How to Install a Backfeed Breaker

Things You\’ll Need

  • Backfeed breaker

  • Mechanical interlock kit

  • Cable ampacity tables

  • Cable

  • Multimeter

Electrical connections Backfeed circuit breakers require a mechanical interlock that prevents closing them when the main breaker is closed. Image Credit: Riccardo_Mojana/iStock/Getty Images

The National Electrical Code requires transfer switches or backfeed breakers with a mechanical interlock for auxiliary generators that can connect to the main breaker panel of a residence. The transfer switch or interlocked backfeed breaker acts to prevent the connection of the generator while the main breaker for the panel is closed. The backfeed generator breaker can't be closed while there is main power on the panel and, when there is a power failure, it can only be closed after the main breaker is open. This interlock protects the generator from damage that could result from connecting to the unsynchronized mains supply, and it protects power line workers from dangerous voltages fed from the generator into the power lines during a power failure.

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Step 1

Electric control box Check the generator nameplate for the maximum continuous load current the generator can deliver. Image Credit: Alexander Ignatiev/iStock/Getty Images

Check the generator nameplate for the maximum continuous load current the generator can deliver. Select the breaker size that can carry the current, with common breaker sizes being 30 amps, 40 amps or 50 amps. Use the ampacity tables to select the cable corresponding to the breaker size, with a 30-amp breaker requiring a 10-3 cable, a 40-amp breaker an 8-3 cable and a 50-amp breaker a 6-3 cable. Check for free spaces in your breaker panel and compare them to the requirements of the interlock kit. Plan to move breakers if the kit requires free spaces close to the main panel breaker and these spaces are already occupied.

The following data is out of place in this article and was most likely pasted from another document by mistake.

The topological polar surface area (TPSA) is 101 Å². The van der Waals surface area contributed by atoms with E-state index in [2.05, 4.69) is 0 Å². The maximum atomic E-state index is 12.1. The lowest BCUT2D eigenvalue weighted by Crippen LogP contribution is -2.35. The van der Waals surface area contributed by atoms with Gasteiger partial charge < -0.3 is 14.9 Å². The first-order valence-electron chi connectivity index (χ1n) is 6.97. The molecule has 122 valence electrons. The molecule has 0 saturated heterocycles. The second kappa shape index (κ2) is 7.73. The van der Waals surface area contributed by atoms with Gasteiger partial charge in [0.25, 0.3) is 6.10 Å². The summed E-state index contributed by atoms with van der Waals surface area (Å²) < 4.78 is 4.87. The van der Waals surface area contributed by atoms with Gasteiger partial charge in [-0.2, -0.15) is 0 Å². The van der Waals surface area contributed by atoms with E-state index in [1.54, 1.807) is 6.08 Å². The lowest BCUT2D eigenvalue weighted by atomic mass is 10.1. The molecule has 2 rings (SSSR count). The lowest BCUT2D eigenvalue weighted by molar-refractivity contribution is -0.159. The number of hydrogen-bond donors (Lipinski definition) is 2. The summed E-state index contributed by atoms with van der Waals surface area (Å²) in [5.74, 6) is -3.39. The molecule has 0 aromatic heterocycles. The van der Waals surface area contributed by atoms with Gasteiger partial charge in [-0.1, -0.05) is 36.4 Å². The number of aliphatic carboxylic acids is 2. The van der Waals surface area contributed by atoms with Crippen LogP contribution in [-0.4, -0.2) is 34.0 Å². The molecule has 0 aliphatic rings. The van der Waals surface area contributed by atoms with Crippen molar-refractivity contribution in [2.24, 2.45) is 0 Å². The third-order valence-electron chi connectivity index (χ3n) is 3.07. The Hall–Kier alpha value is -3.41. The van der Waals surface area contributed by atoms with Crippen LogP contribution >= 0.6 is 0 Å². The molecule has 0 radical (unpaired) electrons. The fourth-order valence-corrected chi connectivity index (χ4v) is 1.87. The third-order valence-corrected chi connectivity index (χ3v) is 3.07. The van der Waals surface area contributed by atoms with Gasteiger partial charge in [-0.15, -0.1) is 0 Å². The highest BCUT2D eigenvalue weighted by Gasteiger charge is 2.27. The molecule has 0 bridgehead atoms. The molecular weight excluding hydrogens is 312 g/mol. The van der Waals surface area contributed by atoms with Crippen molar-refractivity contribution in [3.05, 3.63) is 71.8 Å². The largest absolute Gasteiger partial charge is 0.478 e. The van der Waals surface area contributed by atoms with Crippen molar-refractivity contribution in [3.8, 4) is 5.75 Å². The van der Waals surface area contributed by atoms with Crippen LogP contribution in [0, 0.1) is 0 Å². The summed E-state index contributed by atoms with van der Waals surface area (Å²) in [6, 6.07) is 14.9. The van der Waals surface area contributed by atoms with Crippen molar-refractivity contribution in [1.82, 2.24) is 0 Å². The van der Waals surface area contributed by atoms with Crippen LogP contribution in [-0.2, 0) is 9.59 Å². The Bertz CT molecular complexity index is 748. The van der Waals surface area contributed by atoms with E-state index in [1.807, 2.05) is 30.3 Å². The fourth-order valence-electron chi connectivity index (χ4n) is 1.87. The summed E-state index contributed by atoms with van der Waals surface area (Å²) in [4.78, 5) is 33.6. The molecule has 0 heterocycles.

Step 2

Circuit breaker installation close up Open the main breaker. Image Credit: Grégory DUBUS/iStock/Getty Images

Open the main breaker. Move existing breakers to new locations if necessary, making sure that the cables connected to the breakers are long enough to reach. Mount the backfeed breaker according to the manufacturer's instructions. Connect the cable to the backfeed breaker and run it out to the generator. Close the main breaker and switch on the loads on any circuit breakers that have been moved, to test them. Close the backfeed circuit breaker and use the multimeter to check for voltage at the generator.

Step 3

electrician at work Open the main breaker and the backfeed breaker. Image Credit: sdigital/iStock/Getty Images

Open the main breaker and the backfeed breaker. Bolt the mechanical interlock in place according to the manufacturer's instructions, and so the interlock engages the breaker closing mechanisms of the main and backfeed breakers. Make sure the mechanical interlock blocks the nose of the backfeed breaker when the interlock is in the "normal" position and blocks the nose of the main breaker when it is in the "backfeed" position. Test the operation of the interlock by closing the main breaker and trying to close the backfeed breaker at the same time. Open the main breaker, move the interlock into the backfeed position and close the backfeed breaker. Test the interlock by trying to close the main breaker. Connect and run the generator to test the entire installation.